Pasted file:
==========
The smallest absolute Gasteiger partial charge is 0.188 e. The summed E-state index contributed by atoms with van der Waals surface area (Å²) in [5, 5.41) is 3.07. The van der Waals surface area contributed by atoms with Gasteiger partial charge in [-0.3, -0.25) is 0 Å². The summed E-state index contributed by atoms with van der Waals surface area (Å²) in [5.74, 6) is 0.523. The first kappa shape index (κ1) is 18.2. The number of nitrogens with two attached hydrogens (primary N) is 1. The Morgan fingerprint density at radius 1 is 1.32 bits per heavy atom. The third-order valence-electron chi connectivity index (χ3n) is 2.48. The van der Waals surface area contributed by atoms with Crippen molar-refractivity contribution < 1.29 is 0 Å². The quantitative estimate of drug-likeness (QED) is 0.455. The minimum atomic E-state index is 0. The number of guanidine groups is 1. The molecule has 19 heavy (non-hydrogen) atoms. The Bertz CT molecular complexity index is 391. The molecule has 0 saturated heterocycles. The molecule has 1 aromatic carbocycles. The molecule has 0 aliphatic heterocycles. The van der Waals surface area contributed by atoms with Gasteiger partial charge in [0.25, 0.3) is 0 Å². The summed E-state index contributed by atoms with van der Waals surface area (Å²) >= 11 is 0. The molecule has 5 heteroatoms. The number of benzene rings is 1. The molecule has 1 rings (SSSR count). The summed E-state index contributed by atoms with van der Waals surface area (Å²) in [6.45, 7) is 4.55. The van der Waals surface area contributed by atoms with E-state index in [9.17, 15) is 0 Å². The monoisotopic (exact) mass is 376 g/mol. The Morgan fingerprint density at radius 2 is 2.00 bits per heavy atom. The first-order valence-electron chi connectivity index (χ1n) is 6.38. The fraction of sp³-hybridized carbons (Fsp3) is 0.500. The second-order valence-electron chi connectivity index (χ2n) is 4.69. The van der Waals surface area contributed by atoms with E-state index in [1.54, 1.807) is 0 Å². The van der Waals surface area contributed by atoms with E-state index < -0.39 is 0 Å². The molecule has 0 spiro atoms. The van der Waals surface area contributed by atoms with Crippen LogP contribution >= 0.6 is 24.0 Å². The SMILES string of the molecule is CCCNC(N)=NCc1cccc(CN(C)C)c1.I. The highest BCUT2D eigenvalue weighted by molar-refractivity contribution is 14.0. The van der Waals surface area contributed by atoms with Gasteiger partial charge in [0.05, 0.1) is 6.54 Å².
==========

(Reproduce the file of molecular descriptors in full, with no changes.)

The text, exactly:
The smallest absolute Gasteiger partial charge is 0.188 e. The summed E-state index contributed by atoms with van der Waals surface area (Å²) in [5, 5.41) is 3.07. The van der Waals surface area contributed by atoms with Gasteiger partial charge in [-0.3, -0.25) is 0 Å². The summed E-state index contributed by atoms with van der Waals surface area (Å²) in [5.74, 6) is 0.523. The first kappa shape index (κ1) is 18.2. The number of nitrogens with two attached hydrogens (primary N) is 1. The Morgan fingerprint density at radius 1 is 1.32 bits per heavy atom. The third-order valence-electron chi connectivity index (χ3n) is 2.48. The van der Waals surface area contributed by atoms with Crippen molar-refractivity contribution < 1.29 is 0 Å². The quantitative estimate of drug-likeness (QED) is 0.455. The minimum atomic E-state index is 0. The number of guanidine groups is 1. The molecule has 19 heavy (non-hydrogen) atoms. The Bertz CT molecular complexity index is 391. The molecule has 0 saturated heterocycles. The molecule has 1 aromatic carbocycles. The molecule has 0 aliphatic heterocycles. The van der Waals surface area contributed by atoms with Gasteiger partial charge in [0.25, 0.3) is 0 Å². The summed E-state index contributed by atoms with van der Waals surface area (Å²) >= 11 is 0. The molecule has 5 heteroatoms. The number of benzene rings is 1. The molecule has 1 rings (SSSR count). The summed E-state index contributed by atoms with van der Waals surface area (Å²) in [6.45, 7) is 4.55. The van der Waals surface area contributed by atoms with E-state index in [9.17, 15) is 0 Å². The monoisotopic (exact) mass is 376 g/mol. The Morgan fingerprint density at radius 2 is 2.00 bits per heavy atom. The first-order valence-electron chi connectivity index (χ1n) is 6.38. The fraction of sp³-hybridized carbons (Fsp3) is 0.500. The second-order valence-electron chi connectivity index (χ2n) is 4.69. The van der Waals surface area contributed by atoms with E-state index in [1.54, 1.807) is 0 Å². The van der Waals surface area contributed by atoms with E-state index < -0.39 is 0 Å². The molecule has 0 spiro atoms. The van der Waals surface area contributed by atoms with Crippen LogP contribution >= 0.6 is 24.0 Å². The SMILES string of the molecule is CCCNC(N)=NCc1cccc(CN(C)C)c1.I. The highest BCUT2D eigenvalue weighted by molar-refractivity contribution is 14.0. The van der Waals surface area contributed by atoms with Gasteiger partial charge in [0.05, 0.1) is 6.54 Å².